In the Moment
During the Thanksgiving Holiday, this photo made the rounds, and no doubt many of you saw it: Dr. Joseph Varon, inside a Covid-19 unit at Houston United Medical Center, holding a lonely, elderly Covid patient on Nov. 26, 2020. The photographer, Go Nakamura (Getty Images), often visits the unit and never leaves unchanged. The article can be found here: https://www.usatoday.com/story/news/health/2020/11/28/photo-texas-doctor-hugs-lonely-covid-19-patient-thanksgiving/6451760002/.
As I mentioned in a former post, lectio divina (sacred reading) can be applied to many mediums, including photography. I could not help but be stopped by this photograph, to sit with it, to cry with it, and to be open to receiving whatever message it has for me. I am reminded of Michelangelo’s Pieta, the stunning sculpture depicting Christ’s mother, Mary, holding her dead son in her arms. Dr. Varon has the same downcast eyes as Mary, the same still expression of acceptance, of reality, both of their poses that of a Christ-figure holding a beloved and broken child, both poses an imitation of all those who give up their hearts, who pour out endless compassion without judgment, for the sake of another. Those actions are the hope that this photo offers. And this current world needs that hope.
As of this writing, 13.6 million cases of Covid-19 have been documented in the USA, with 268,000 deaths. The number of new cases is 136,313, a number that is expected to grow. Yes, many of these people will recover, but over a quarter of a million of them have died, with more loss expected, changing the lives of family and friends, and even our own lives by losing what they may have offered to the world. This photograph of compassion is a light in this present darkness because it shows someone who refuses to concede to the darkness. This doctor, this patient, this photographer compose a Trinity that says “no” to those who have given up caring, “no” to those whose only concern is their own comfort, “no” to those who no longer remember what it is we are waiting for–not for things “to go back to normal” but for us to be transformed by this pandemic experience. This photograph is proof that each one of us in this winter season and time of waiting for the Light has the opportunity to go deeper, to connect with the God/Being/Spirit that gives us strength that we alone cannot muster. This photograph is a miracle of love.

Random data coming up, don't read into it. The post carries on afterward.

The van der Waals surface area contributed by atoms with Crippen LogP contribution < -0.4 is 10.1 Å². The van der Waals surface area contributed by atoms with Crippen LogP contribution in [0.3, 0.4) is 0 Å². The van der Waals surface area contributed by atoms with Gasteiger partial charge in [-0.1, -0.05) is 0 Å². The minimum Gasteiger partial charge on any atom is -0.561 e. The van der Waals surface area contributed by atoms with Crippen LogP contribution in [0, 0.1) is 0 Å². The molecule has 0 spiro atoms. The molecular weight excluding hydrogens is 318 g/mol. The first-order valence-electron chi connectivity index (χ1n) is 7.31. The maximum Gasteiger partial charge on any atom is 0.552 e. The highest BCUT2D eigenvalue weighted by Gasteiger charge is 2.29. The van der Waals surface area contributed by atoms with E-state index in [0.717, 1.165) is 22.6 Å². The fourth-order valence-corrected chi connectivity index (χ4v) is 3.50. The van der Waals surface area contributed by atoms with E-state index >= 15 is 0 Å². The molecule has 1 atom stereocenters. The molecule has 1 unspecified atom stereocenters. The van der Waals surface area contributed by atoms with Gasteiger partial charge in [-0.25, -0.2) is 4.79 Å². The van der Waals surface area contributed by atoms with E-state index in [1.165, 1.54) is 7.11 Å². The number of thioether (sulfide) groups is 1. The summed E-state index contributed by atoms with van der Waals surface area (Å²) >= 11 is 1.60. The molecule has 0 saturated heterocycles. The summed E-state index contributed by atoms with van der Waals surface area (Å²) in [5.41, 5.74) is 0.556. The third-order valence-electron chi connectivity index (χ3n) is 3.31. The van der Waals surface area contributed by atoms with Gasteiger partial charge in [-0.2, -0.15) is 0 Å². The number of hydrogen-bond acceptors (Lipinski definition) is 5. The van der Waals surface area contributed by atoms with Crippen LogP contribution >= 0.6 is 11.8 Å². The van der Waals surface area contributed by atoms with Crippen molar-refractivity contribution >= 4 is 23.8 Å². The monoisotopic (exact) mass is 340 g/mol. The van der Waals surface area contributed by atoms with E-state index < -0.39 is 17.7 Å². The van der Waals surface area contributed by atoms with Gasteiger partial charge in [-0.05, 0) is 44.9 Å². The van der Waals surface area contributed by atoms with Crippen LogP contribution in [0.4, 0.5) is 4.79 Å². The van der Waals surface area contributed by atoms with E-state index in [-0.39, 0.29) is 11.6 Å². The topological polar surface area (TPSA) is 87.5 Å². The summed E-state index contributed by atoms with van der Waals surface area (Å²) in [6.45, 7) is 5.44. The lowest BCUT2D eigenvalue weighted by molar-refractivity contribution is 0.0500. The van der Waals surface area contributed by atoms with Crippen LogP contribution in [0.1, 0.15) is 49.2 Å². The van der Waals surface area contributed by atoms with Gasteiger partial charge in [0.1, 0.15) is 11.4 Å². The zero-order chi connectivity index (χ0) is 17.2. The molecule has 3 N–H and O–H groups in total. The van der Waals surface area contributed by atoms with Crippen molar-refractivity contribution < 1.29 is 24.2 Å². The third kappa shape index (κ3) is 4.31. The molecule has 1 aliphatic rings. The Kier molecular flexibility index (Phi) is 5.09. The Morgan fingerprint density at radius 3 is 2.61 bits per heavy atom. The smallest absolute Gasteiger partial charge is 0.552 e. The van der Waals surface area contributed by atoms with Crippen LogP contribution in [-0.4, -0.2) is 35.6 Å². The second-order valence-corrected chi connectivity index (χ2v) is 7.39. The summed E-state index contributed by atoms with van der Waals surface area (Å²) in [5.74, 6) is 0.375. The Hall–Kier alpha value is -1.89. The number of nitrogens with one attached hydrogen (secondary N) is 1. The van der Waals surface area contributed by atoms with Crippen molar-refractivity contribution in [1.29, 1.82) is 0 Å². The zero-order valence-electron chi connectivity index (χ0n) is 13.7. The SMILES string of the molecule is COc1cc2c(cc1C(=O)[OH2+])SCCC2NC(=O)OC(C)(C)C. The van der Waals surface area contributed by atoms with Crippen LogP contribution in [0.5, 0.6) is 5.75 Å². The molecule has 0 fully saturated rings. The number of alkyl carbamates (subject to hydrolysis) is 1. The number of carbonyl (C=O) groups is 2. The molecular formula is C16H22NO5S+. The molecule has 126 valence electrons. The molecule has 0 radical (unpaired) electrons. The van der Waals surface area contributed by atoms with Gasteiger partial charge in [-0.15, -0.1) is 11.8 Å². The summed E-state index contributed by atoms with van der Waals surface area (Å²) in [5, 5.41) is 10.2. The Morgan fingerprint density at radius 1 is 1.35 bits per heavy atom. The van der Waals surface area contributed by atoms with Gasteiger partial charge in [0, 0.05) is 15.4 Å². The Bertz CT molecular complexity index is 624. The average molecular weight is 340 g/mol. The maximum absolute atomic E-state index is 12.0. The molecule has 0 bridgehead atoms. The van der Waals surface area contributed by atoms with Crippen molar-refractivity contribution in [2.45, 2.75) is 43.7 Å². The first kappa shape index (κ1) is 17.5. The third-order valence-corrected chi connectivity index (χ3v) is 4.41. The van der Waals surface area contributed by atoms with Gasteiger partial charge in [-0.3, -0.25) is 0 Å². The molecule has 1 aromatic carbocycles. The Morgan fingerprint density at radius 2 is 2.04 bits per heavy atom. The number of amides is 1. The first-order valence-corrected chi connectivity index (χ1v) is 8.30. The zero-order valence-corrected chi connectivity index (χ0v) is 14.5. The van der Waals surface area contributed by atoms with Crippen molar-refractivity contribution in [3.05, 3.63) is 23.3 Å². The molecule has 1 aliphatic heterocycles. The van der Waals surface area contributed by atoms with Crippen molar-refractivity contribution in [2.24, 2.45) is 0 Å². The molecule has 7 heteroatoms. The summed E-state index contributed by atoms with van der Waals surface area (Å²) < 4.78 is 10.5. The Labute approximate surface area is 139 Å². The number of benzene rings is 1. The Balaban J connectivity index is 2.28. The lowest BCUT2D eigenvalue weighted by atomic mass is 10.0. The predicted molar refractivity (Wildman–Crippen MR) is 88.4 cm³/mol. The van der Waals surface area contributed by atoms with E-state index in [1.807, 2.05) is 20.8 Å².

What I sense I am being called to as I sit with this photo is to be present, however I can be, with anyone in a dark place, to practice compassion without judgment, and to remember to hold this broken world up to the light. My candle today is lit for any and all of those who, this moment, are sharing their lights despite the cost. It is lit for doctors, nurses, and all staff of hospitals and nursing homes. It is lit for friends and family of those who are struggling with Covid-19. It is lit for scientists and medical researchers spending countless hours away from family in order to secure a cure. It is lit for religious leaders of all faiths who week after week unfailingly provide worship in some form or other, despite criticism and impatience. It is lit for all those in our neighborhoods and cities who are making sacrifices to be without family, without friends, to follow the guidelines as an act of love for their neighbors. And it is lit in memory of all who have died, and all who know they are dying. It is lit for this doctor and this man in this photo and for the photographer who have the courage to be real.
As we journey toward the Light, may we never forget or be afraid to take the time to feel in this season of darkness and thus honor all impacted by this pandemic. May what is happening in this moment, right now, remind us of our own call to carry the Light. May we not leave this time behind as an awful memory but instead allow it to mold us into the image of Love. May we never leave unchanged. Blessings, and safety, to you.